"After his term had ended, Lowe for a short period resumed the practice of law in Frederick. At the same time, he assumed a more prominent role in national politics, by becoming an influential member of the Democratic National Convention of 1856 which nominated James Buchanan. After the latter became President, he offered Lowe a diplomatic post in China, which he declined. Lowe actively supported John C. Breckinridge for President in 1860 and was in that year an elector on the Breckinridge ticket.
When the war began, Lowe remained in Maryland long enough to indicate his Southern sympathies, and to advocate Maryland’s secession. When the State failed to leave the Union after the outbreak of hostilities, he moved to Virginia, where the Legislature invited him to occupy one of the privileged seats in its hall.
"In his December 1861 address before the Virginia Legislature, Lowe told that body that he hoped that Maryland would secede, believing that the State would ultimately join the Confederacy. 'God knows,' he declared, 'Marylanders love the Sunny South as dearly as any son of the Palmetto State. They idolize the chivalrous honor, the stern and refined idea of free government, the social dignity and conservatism which characterize the southern brethren who were born where the snow never falls.' He was bitter in his denunciations of Thomas H. Hicks whom he characterized as 'a false-hearted' Governor who 'had purposely left [Maryland] in a defenseless condition, in order that he might without peril to himself deliver her up at the suitable time to be crucified and receive his thirty pieces of silver as the price of his unspeakable treachery.'7
[p. 144] "Lowe spent the greater part of the war in voluntary exile in the South in Augusta as well as in Milledgeville, Georgia. After the war, he returned only briefly to Maryland, where he lived from November, 1865 until May, 1866. He then moved to Brooklyn, New York, where he saw ample opportunities to practice law.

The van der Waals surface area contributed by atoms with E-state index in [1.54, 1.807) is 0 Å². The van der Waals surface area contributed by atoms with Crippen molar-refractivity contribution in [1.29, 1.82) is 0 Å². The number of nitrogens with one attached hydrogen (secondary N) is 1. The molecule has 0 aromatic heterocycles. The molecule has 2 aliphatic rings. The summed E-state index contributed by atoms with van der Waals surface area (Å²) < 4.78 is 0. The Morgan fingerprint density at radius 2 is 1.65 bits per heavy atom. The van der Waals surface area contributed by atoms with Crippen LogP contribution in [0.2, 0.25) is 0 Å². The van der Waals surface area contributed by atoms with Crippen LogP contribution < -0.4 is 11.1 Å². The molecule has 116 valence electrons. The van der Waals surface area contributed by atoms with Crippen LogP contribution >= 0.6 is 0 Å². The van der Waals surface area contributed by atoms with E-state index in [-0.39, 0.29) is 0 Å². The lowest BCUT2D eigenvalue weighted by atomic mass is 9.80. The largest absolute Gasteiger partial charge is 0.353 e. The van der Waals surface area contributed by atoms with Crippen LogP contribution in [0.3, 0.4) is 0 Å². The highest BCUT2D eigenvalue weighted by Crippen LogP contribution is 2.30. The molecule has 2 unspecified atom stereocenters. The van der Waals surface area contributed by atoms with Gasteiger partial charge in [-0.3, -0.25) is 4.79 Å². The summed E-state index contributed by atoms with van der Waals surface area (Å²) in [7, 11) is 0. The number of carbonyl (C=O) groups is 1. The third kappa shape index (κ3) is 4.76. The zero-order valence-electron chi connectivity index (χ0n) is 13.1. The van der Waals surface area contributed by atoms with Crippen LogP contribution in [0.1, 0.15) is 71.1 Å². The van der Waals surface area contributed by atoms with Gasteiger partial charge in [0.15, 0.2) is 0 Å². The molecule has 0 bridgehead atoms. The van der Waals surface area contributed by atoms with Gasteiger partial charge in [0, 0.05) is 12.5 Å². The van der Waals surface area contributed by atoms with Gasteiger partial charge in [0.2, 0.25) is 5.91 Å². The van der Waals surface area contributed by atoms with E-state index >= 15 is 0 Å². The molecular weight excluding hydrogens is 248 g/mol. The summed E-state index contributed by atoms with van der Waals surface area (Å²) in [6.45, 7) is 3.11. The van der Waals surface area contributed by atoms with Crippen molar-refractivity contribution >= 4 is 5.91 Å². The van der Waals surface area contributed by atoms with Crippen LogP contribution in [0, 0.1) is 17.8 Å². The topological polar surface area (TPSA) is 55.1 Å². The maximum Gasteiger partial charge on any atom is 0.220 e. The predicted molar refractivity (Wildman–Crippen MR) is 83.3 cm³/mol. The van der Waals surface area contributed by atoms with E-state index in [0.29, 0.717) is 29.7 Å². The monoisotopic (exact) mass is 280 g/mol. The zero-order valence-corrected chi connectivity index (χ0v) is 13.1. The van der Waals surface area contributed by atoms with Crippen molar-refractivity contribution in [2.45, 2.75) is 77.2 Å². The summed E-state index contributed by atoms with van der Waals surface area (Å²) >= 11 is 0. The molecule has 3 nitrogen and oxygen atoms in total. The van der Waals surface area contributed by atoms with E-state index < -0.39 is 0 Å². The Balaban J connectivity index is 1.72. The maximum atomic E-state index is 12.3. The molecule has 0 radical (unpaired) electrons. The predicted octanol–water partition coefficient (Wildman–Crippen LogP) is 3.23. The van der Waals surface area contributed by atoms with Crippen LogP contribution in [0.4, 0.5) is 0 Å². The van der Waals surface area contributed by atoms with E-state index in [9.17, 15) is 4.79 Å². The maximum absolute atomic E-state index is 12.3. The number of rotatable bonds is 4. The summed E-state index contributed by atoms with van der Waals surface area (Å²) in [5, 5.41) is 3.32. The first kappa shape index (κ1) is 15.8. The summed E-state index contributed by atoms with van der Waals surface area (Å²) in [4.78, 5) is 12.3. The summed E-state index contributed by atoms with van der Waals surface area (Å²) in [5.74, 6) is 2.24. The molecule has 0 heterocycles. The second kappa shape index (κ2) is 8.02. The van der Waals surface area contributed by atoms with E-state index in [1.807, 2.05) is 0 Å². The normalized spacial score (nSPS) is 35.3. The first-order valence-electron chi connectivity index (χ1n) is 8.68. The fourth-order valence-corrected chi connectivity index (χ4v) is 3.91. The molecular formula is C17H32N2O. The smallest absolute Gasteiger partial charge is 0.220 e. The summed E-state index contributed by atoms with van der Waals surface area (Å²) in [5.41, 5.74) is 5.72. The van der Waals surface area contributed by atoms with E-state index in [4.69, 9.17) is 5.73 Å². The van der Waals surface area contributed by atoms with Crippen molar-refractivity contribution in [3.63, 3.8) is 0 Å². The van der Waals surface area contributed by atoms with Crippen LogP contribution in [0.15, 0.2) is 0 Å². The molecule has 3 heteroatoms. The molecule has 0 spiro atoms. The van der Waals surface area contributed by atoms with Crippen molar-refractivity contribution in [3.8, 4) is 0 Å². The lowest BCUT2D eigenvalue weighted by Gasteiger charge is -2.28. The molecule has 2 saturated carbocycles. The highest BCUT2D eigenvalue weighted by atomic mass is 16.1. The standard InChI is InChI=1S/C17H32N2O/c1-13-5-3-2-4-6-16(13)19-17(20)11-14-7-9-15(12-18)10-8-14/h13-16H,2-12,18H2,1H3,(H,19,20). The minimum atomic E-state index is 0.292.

"Soon after he had moved to New York, Lowe came to be much in demand as a lecturer. Several times he was approached to enter Brooklyn and New York State politics, but he seldom took an active part in any of them. Except for his brief activity in the Hancock-Garfield campaign of 1880, in which he delivered occasional speeches, he remained in comparative political retirement. For a time, he was counsel to the Erie Railroad Company, but upon the death of James Fiske, this relationship was dissolved and he continued to practice law alone.
"A newspaper correspondent, writing from Brooklyn at the time of Lowe’s death, asserted that he had 'lived a very retired life, and outside of the immediate circle of his family friends, was hardly ever seen or heard of. It was often regretted here that Mr. Lowe did not take the public place his abilities and career warranted, but he seemed to care only for the peace and quiet of his family and home, and thus occupied himself out of the sight and bustle of the busy world.'8 Governor Lowe died on August 23, 1892, at St. Mary’s Hospital in Brooklyn, where he had undergone an operation which had proven unsuccessful. His body was removed to Frederick, and was privately interred in the Catholic Cemetery in that city. At his family’s request, no sermon was preached at his funeral. The Sun commented that 'few young men ever had a more brilliant career in this State.' The paper continued that 'he had the advantage of a collegiate training abroad, with which was combined a pleasing address, winning speech and clear-cut, State’s rights, patriotic principles.'9